The front and rear frame members are attached to the slide rails 132 through the use of the connecting blocks 168. As with the seat 10 shown in FIGS. 1 and 2, the horizontal seating load applied to the frame members by the suspension mat 160 will be transferred to the slide rails. The frame members 138 and 140 are formed as extrusions and cut to the desired length for the seat being manufactured. The remaining components of the seat frame are identical regardless of the width of the seat.
Pivot brackets 190 are attached to the slide rails at their rear ends and extend upward, forming a mount for the back frame 192. Pivot bolts 194 are used to attach the back frame to the pivot brackets. The back frame 192 is pivotally mounted for rotation to enable adjustment to a desired reclined position. A recliner arm 193, similar to the recliner arm 96 shown in FIG. 1, is also provided. Linear recliners 194 are provided on each side of the seat and include locking tubes 196 mounted to the front connecting blocks 168 through mounting bosses 198 extending upwardly from the plate portions 170 of the connecting blocks. Aperture 200 in the mounting boss 198 and apertures 202 in the end portion 204 of the locking tube are aligned and receive a bolt 206. A rod 208 extends from the locking tube 196 and is locked therein to secure the seat back in place. The distal end of rod 208 (not shown) is connected to the recliner arm 193 in the same fashion as shown in FIG. 1. By coupling the front end of the recliner 194 to the connecting block 168, the recliner load is transferred to the slide tracks 126 through the front connecting blocks 168. The number of separate attachments to the slide tracks is minimized by using the connecting blocks for the attachments.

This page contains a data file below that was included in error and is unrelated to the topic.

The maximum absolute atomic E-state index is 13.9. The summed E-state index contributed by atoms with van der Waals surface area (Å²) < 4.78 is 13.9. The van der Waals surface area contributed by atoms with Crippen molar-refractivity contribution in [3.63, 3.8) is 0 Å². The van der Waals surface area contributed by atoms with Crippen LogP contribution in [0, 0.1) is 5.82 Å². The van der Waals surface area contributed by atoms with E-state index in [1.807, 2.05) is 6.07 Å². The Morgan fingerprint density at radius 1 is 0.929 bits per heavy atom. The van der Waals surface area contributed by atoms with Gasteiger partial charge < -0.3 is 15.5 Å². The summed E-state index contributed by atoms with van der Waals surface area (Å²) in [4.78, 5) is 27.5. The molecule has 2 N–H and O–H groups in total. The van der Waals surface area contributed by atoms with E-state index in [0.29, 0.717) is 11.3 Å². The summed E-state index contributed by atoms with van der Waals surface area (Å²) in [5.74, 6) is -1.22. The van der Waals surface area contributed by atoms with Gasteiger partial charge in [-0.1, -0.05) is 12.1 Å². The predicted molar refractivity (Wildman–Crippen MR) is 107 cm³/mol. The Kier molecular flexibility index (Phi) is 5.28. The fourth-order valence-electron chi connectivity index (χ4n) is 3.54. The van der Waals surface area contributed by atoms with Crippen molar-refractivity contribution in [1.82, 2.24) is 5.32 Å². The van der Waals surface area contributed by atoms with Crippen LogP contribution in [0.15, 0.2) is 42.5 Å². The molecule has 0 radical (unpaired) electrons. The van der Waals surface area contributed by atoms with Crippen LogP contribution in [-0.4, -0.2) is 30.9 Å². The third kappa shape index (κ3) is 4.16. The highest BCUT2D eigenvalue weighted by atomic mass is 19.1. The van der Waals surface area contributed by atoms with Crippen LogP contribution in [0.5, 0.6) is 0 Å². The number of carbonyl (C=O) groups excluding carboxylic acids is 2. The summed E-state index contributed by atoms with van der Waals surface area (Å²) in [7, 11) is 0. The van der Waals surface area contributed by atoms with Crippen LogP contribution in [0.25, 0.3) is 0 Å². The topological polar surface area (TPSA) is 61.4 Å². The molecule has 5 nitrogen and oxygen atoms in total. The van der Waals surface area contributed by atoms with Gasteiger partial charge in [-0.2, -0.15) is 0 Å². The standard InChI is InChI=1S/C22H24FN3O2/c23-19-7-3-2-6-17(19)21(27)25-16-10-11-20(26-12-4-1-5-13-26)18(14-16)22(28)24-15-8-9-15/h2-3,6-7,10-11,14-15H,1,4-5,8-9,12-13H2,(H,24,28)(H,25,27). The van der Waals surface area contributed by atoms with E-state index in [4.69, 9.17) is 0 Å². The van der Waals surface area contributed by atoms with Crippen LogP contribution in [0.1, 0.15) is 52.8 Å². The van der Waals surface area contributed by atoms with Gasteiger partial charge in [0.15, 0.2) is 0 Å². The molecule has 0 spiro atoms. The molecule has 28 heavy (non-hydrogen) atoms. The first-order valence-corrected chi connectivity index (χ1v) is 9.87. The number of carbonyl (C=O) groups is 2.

The connecting blocks 168 also have an outboard extension 210 which is turned down and then back, forming a flange 212. The flanges 212 can be used for side attachment of the upholstery cover. The connecting blocks 168 are also formed by extrusion and then cut to length. After cutting to length, the slot 182, tapers 188, and aperture 180 are machined into the connecting blocks and the mounting boss 198 is machined to size and aperture 200 is formed.
The seat 124 has the same features as the seat 10 in that the frame members can be cut to any desired length with the remaining components being common among seats of varying widths. The seat of the present invention thus meets the desired objective of the invention and provides the advantages resulting therefrom. While the invention has been described in the context of the cushion frame, it is readily apparent that extruded frame members can be used in the back frame for the laterally extending frame component.
It is to be understood that the invention is not limited to the exact construction illustrated and described above, but that various changes and modifications may be made without departing from the spirit and scope of the invention as defined in the following claims.
|Cited Patent||Filing date||Publication date||Applicant||Title|
|US3241885 *||25 Feb 1963||22 Mar 1966||Charles U Deaton||Modular furniture and components thereof|
|US3759572 *||20 Jun 1972||18 Sep 1973||Harter Corp||Segmented sling seat frame with stabilizing connection means having concealed adjustment for facilitating coverage thereof|
|US3874729 *||4 Dec 1973||1 Apr 1975||American Seating Co||Group lounge furniture|
|US3887234 *||28 Mar 1974||3 Jun 1975||Hercules Inc||Furniture subframe|
|US4265483 *||11 Jun 1979||5 May 1981||Steelcase Inc.||Modular seating arrangement|